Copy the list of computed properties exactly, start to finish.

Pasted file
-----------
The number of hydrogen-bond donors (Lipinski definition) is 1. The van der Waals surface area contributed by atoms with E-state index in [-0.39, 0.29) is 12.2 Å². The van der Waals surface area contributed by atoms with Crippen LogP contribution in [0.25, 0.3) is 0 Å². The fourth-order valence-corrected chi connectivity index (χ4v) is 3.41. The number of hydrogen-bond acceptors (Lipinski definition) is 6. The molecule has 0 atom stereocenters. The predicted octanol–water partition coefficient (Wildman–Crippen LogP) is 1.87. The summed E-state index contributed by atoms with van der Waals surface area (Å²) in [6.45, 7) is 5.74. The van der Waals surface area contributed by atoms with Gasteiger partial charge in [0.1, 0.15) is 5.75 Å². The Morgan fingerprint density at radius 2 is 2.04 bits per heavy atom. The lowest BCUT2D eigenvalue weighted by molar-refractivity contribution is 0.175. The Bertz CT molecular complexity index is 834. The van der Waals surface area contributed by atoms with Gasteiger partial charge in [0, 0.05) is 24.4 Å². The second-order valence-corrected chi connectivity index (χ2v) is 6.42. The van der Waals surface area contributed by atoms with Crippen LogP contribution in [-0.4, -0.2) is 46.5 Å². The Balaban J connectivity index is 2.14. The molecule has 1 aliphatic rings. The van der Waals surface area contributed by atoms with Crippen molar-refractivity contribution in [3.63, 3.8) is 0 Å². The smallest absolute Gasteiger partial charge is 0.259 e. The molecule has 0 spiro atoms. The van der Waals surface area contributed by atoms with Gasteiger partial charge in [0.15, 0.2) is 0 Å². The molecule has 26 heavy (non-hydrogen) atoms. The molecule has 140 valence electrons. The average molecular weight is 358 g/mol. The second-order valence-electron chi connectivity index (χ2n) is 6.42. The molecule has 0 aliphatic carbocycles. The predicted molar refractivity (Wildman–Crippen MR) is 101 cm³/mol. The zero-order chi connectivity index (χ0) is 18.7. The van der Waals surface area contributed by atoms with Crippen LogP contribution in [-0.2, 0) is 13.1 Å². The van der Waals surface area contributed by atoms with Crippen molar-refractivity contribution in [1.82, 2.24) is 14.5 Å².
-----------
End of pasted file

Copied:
The number of hydrogen-bond donors (Lipinski definition) is 1. The van der Waals surface area contributed by atoms with E-state index in [-0.39, 0.29) is 12.2 Å². The van der Waals surface area contributed by atoms with Crippen LogP contribution in [0.25, 0.3) is 0 Å². The fourth-order valence-corrected chi connectivity index (χ4v) is 3.41. The number of hydrogen-bond acceptors (Lipinski definition) is 6. The molecule has 0 atom stereocenters. The predicted octanol–water partition coefficient (Wildman–Crippen LogP) is 1.87. The summed E-state index contributed by atoms with van der Waals surface area (Å²) in [6.45, 7) is 5.74. The van der Waals surface area contributed by atoms with Gasteiger partial charge in [0.1, 0.15) is 5.75 Å². The Morgan fingerprint density at radius 2 is 2.04 bits per heavy atom. The lowest BCUT2D eigenvalue weighted by molar-refractivity contribution is 0.175. The Bertz CT molecular complexity index is 834. The van der Waals surface area contributed by atoms with Gasteiger partial charge in [0, 0.05) is 24.4 Å². The second-order valence-corrected chi connectivity index (χ2v) is 6.42. The van der Waals surface area contributed by atoms with Crippen LogP contribution in [-0.4, -0.2) is 46.5 Å². The Balaban J connectivity index is 2.14. The molecule has 1 aliphatic rings. The van der Waals surface area contributed by atoms with Crippen molar-refractivity contribution in [3.63, 3.8) is 0 Å². The smallest absolute Gasteiger partial charge is 0.259 e. The molecule has 0 spiro atoms. The van der Waals surface area contributed by atoms with Gasteiger partial charge in [0.15, 0.2) is 0 Å². The molecule has 26 heavy (non-hydrogen) atoms. The molecule has 140 valence electrons. The average molecular weight is 358 g/mol. The second-order valence-electron chi connectivity index (χ2n) is 6.42. The molecule has 0 aliphatic carbocycles. The predicted molar refractivity (Wildman–Crippen MR) is 101 cm³/mol. The zero-order chi connectivity index (χ0) is 18.7. The van der Waals surface area contributed by atoms with Crippen LogP contribution in [-0.2, 0) is 13.1 Å². The van der Waals surface area contributed by atoms with Crippen molar-refractivity contribution in [1.82, 2.24) is 14.5 Å².